An EU-funded project launched in Barcelona, Spain on 17 February has set out to enhance the usability of global environmental data. With its strong emphasis on standardised quality metadata, it is expected to boost the readability of the GEOSS (Global Earth Observation System of Systems) databases.
The new project, called GEOVIQUA ('Quality-aware visualisation for the Global Earth Observation System of Systems'), has secured an EU contribution of EUR 3.27 million to its total budget of EUR 4.02 million. EU support for this three-year endeavour is provided under the Environment Theme of the Seventh Framework Programme (FP7).
The project involves partners from Germany, France, Italy, the Netherlands and the UK as well as the European Space Agency (ESA), led by the Centre for Ecological Research and Forestry Applications (CREAF) at the Autonomous University of Barcelona, Spain. Announcing the launch, CREAF explained that GEOVIQUA 'aims to develop a rigorous estimation framework for quality, uncertainty and usability of global environmental data and to disseminate the quality information to users via browsers and data viewers'. In doing so, GEOVIQUA is expected to make a significant contribution to the development of GEOSS, an international public infrastructure dedicated to centralising and disseminating data generated by land-, sea-, air- and space-based earth observation systems. One of the objectives driving the deployment of this global data network is to inform decision-making processes.
GEOSS focuses on a range of complex issues where precise spatial and temporal resolution data is of particular relevance to society. The GEOSS provides data and information across nine societal benefit areas (SBAs), complex clusters of issues which require accurate spatial and temporal resolution data., The nine SBAs listed in the GEOSS 10-Year Implementation Plan are as follows:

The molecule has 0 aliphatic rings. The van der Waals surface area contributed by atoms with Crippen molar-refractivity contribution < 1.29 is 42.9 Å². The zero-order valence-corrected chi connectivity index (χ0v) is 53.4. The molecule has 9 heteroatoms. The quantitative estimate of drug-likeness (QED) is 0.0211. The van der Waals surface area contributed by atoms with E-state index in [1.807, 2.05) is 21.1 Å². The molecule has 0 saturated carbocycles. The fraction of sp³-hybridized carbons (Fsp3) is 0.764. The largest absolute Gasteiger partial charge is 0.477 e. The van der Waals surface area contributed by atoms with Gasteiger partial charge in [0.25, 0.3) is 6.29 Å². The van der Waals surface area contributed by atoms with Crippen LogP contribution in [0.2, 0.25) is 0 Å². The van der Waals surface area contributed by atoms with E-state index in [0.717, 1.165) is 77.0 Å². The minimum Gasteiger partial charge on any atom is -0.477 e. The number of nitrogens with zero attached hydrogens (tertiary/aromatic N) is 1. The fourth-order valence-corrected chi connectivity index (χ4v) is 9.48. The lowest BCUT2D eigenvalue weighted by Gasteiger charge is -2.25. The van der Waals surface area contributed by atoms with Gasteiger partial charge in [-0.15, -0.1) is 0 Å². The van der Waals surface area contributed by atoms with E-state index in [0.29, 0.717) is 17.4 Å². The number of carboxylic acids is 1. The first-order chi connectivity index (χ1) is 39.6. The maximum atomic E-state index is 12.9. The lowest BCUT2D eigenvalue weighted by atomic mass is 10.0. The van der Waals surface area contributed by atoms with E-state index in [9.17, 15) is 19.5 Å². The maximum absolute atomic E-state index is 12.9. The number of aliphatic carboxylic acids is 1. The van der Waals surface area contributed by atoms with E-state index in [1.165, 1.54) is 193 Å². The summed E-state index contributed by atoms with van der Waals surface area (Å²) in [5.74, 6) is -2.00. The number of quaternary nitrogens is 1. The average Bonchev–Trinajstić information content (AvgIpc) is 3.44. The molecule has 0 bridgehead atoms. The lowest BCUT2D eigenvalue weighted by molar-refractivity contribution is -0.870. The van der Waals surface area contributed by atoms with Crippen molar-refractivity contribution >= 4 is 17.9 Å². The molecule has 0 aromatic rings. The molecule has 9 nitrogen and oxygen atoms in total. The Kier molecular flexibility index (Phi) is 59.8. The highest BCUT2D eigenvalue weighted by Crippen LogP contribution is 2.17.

1. Reducing loss of life and property from natural and human-induced disasters.
2. Understanding environmental factors affecting human health and well-being.
3. Improving management of energy resources.
4. Understanding, assessing predicting, mitigating and adapting to climate variability and change.
5. Improving water resource management through better understanding of the water cycle.
6. Improving weather information, forecasting and warning.
7. Improving the management and protection of terrestrial, coastal and marine ecosystems.
8. Supporting sustainable agriculture and combating desertification.
9. Understanding, monitoring and conserving biodiversity.
The Global Earth Observation System of Systems (GEOSS) will be a 'distributed system of EO systems', building on and strengthening current co-operation efforts among existing observing and processing systems within their mandate.